Posts Tagged ‘sketch


The Reception Out Here.

I was working with Joe last week on some concepts for headshots for a local branding company. One of the ones we played with was how to make a receptionist’s image more interesting than the standard boring company headshot.

This was one of the ideas.

We’re still waiting to hear back from the client if our concepts worked, but the idea of blowing the dust off old standbys is appealing.



I was playing around with some new film I got to shoot a wedding later this year ’cause I hadn’t used it before (and ’cause I’d gotten burned with this stuff) and the easiest models I had accessible were my wife’s shoes.

I wanted to see what the light requirements would be with the Holga ’cause that’s what the wedding will be shot with. When I got my first look at the negs for these two images I was worried, but once I did a few scans, the worry went away.

I’ve gotta set up one more session with a real-live person to feel really comfortable, but I’m pretty sure the kids are gonna be alright.





Working with some stuff for the Small.

She didn’t really spill this but was okay to stand there and take the blame. Special thanks to Joe & Coleen over at Brainchild Collective for the use of their kitchen.

I’m not thrilled with the lighting here but I think I know how I want it to change before I have another go. We shot this entire roll in about 40 minutes, so it was quick and dirty (no pun intended).

Chalk it up to another sketch.



Coffee for One.

I don’t actually drink coffee. It’ll stunt my growth.

I should come clean on that point before I tell you that I spent some four hours the other day in this particular coffee shop. It belongs to an old student of mine and, I’m told, has some of the best coffee in town. According to him, this is largely attributable to the fact that he roasts his own beans. Whatever the case, the place tends to be quiet enough that I could set up a light for some test shots.

I also know a pretty Estonian girl who hadn’t yet left town to go home at the semester’s end the day I was in the aforementioned coffee shop. She was kind enough to let me buy her some joe and sit still for a some tinkering on my part.

This image is what I came up with, and I think what I discerned about the way the light worked this time will help me in future shoots there. I’m not sure that this isn’t too bright on one side, but the more I look, the more I like it.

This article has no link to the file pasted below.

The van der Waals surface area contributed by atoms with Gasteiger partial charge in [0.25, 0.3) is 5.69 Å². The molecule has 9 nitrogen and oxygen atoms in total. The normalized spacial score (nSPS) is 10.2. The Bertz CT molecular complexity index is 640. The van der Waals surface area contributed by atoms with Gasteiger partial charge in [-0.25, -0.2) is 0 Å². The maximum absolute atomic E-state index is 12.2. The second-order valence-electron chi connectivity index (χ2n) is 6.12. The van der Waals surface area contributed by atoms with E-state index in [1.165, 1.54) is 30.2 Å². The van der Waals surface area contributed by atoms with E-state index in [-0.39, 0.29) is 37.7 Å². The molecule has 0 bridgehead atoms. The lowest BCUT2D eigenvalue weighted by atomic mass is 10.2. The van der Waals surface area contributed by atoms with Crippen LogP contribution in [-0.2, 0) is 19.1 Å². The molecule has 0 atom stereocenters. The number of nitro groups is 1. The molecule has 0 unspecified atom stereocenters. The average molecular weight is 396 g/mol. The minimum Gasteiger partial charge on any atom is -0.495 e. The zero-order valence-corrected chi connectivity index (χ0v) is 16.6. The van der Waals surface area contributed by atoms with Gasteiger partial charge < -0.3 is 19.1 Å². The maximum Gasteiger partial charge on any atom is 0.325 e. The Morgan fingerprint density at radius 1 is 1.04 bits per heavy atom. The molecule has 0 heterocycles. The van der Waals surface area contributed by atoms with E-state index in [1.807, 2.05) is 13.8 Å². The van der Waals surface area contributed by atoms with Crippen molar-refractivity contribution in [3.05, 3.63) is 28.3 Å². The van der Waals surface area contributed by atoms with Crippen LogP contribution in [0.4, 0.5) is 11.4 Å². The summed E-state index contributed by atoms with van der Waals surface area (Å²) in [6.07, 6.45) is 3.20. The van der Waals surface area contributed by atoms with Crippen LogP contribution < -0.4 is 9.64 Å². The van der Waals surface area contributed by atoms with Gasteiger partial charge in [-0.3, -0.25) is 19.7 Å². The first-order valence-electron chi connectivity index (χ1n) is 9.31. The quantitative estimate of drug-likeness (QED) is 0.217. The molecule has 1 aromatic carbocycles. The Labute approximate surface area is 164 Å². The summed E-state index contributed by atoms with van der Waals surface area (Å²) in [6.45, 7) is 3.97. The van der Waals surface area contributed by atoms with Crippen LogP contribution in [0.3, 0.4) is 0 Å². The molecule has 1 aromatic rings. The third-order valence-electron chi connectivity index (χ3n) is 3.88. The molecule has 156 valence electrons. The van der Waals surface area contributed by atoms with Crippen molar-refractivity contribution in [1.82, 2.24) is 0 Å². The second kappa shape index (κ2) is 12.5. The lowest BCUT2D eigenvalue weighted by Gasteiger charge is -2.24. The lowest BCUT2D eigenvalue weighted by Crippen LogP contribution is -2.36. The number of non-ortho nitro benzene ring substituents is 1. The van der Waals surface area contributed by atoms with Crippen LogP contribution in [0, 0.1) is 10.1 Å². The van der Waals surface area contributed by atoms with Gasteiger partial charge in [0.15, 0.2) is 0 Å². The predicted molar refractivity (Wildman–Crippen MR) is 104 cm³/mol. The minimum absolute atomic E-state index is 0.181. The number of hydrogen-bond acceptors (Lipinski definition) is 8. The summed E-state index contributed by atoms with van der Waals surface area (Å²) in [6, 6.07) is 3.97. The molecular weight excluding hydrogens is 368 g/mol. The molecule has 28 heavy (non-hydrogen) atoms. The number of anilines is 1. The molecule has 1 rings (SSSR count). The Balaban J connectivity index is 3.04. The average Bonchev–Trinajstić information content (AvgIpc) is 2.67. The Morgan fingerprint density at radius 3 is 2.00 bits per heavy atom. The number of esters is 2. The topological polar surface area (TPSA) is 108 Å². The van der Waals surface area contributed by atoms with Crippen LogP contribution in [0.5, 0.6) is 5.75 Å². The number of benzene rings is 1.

One Sometimes Forgets.

How incredibly comforting film can be.
After looking at Alicia J. Rose‘s images for a while, I dug out a roll of 400 ISO film I had and loaded up the camera. I had originally intended to shoot at the Richmond Highland Games and Celtic Festival but my plans were stymied by my daughter who had no desire to go.
A willing colleague of mine stepped in and allowed me to use the roll during lunch one afternoon earlier this week. I didn’t have anything special in mind, but I really liked the feel of this and wanted to see if I could replicate it.
Eventually, this shot should be redone with a bigger influence of cycling in the background, but for the moment it and the icon shot that accompany it are pleasant to me.
I really love film and the instant gratification of digital is sometimes so inviting that I forget how the film feels. It’s nice to get back to my first love.




A Study.

Sculptors create drawings before they ever touch chisel to stone. Animators create extensive storyboards long before they begin the process of bringing things to life. So it is sometimes with photography.

All I had was time and a pair of shoes belonging to my wife. Eventually, this will be a much cleaner image, but it’ll need a person first. I was aiming for a kind of Gothic look reminiscent of the way that Frank Miller imagined backgrounds for Sin City and Batman: The Dark Knight Returns. In both of those pieces, there’s a sort of despair that hangs over the city, a kind of shadow that at the same time seems like it’s relatively new, like it wasn’t always there, and is inescapable and suffocating.

I’ll eventually add a woman to go with the shoes. She’ll be smaller in the frame than I usually make people. I’m toying with the notion of putting someone else, or the hint of someone else, in the very near foreground, mostly obscured. Clearly the woman will be the focus of the image.

I’m thinking that I’ll try a variety of ideas to see which ones I think come off the best. I’d planned on making her defiant in the face of this nameless horror but the more I think about the way the image is situated, there’s also the possibility that she could just be running away, or in an even more evocative image, cowering in fear.

At any rate, this image is just a sketch. I took those shoes to a variety of other places and I think I can make the image work in more than just this venue. One of the fun things about film is that I’ll have to wait until I’ve done it and had the film processed before I can know how successful I’ll be.

Inspiration for images like this comes from interestingly disparate places.

what she left behing.jpg


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July 2018
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